Road Trip Drive-bys

What do you do at 75 miles per hour sitting in the passenger seat for 6-10 hours a day?

I was prepared to listen to podcasts (TED talks Radio Hour, Freakonomics, America’s Test Kitchen Radio, The Splendid Table, Grammar Girl, Daily Audio Bible, Merriam-Webster Word of the Day plus a few knitting podcasts). Surprises! My first driving partner loved audible books but didn’t know about podcasts. She’s hooked now.

I was prepared to complete a few knitting projects, more about these in a separate blog post, Full Circle (Finished Objects). Basically, I took projects that I thought were going to be simple easy. I was wrong.

There was no stopping for picture-taking. So I learned to take drive-by photos.

What’s interesting at 75 miles per hour? I did discover a connecting theme for picture-taking at the very beginning. If you are looking for something interesting, you’ll find it. The only other repeating theme: road construction.  Who wants to see that?!?

I missed a lot of great scenes, especially on the first trip.  I did get better by the last trip. (HINT: have the camera ready to click as you approach a bridge or overpass and just keep clicking.) None are ready for National Geographic (check out NatGeo on instagram).

Clouds

Looking west towards the islands in Horseshoe Bay

Looking west towards the islands in Horseshoe Bay

Shamefully, there are no pull-off vista points along the freeway from Vancouver to Whistler, B.C.  I would say that is the only mistake the Canadians made in connecting the site of the 2010 Winter Olympics with the rest of the world. But by mistaking what the GPS said, we veered off-course and headed to the ferry terminals at Horseshoe Bay. It did provide us with a great photographic opportunity of the water and Bowen, Gambier and Bowyer Islands…deep blue sky and the clouds.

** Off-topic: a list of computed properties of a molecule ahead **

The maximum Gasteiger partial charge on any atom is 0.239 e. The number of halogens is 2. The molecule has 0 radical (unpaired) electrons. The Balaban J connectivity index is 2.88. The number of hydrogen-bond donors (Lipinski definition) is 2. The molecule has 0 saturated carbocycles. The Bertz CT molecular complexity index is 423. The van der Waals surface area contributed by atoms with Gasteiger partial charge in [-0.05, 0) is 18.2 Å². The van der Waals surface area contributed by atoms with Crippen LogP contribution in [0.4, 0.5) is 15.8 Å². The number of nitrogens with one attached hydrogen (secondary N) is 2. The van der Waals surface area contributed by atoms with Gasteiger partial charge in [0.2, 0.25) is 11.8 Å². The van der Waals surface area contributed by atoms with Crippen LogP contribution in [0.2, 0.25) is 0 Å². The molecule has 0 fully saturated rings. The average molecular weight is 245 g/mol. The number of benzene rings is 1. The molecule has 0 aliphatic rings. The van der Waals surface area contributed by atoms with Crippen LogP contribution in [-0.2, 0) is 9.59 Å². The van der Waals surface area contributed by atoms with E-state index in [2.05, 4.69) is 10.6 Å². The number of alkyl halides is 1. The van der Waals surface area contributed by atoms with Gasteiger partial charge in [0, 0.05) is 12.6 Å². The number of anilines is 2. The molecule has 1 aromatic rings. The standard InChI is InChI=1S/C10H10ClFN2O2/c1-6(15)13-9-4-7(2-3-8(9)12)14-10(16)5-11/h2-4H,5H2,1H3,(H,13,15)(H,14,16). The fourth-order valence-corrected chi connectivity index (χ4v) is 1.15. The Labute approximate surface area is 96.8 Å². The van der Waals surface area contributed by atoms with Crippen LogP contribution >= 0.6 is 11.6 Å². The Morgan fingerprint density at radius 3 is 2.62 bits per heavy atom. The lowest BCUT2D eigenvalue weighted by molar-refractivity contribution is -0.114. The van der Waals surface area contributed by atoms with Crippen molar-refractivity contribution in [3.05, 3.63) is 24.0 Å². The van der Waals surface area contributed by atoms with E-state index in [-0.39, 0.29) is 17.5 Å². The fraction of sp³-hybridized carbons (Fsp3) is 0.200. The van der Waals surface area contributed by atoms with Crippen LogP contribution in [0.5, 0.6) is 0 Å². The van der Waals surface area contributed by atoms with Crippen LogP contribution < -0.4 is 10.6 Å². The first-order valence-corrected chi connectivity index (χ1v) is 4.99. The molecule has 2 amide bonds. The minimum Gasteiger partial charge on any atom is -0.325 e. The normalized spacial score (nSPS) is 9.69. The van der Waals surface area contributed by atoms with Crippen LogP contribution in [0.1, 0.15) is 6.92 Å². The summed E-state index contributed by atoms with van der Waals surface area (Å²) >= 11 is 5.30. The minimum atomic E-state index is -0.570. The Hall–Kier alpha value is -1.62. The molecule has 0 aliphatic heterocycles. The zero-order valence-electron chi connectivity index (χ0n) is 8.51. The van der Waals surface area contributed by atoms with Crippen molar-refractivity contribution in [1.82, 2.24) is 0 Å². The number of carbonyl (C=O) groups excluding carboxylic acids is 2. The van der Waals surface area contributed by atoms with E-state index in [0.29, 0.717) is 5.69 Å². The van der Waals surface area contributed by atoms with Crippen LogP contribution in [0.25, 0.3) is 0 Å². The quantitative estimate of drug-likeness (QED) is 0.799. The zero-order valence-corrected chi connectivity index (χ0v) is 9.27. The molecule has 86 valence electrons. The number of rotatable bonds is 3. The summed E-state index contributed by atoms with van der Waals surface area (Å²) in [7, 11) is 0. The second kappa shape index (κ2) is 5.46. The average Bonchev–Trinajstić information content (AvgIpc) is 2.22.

Looking north towards Whistler on the Horseshoe Bay

Looking north towards Whistler on the Horseshoe Bay

Don’t ask me the names of the cloud formations. I haven’t got a clue. I just love seeing them. Part of the fascination…it’s constantly changing…It’s so big…Are we so busy with our lives to be looking up and staring at the sky? Is anyone else seeing what I’m seeing? Are these the same clouds we saw two days ago? Can a photograph capture any of this grandeur?

I hope when I get home, I will look up more often.

At the time we drove from Tennessee to Pittsburgh and back, not much interesting was happening in the skies.

Looking west

Looking west

Texas skies are dramatic.  It’s where I get to see “God clouds.”  You know what I mean… when you see the sun rays breaking through the clouds.  Think Noah’s Arc or the opening scene of The Simpsons. The one benefit of a very flat landscape is seeing forever or more realistically 30-50 miles to the horizon.

Click on the picture to see the sun rays.

Tampa skies, where there was always a higher overcast layer of clouds.  Not the dramatic contrasts of the Texas sky.  But it’s definitely fun to watch several distant storms rolling by.  You can see at least two rain showers dropping over St. Petersburg across the bay.  This picture was taken through our hotel window.

Tampa Storms

Tampa Bay, storms over St. Petersburg

Not too bad considering these shots were taken with an old iphone 3.

And if you haven’t had enough of clouds, here’s a time-lapse video of a storm over Nebraska.

 

I have to include one last shot.  It was near the end of our trip, sunset overlooking the Tennessee River in Chattanooga on their Riverwalk.  Even though we still had miles to go, this was a wonderful rest stop.

Sunset, TN River, Chattanooga

Sunset, TN River, Chattanooga

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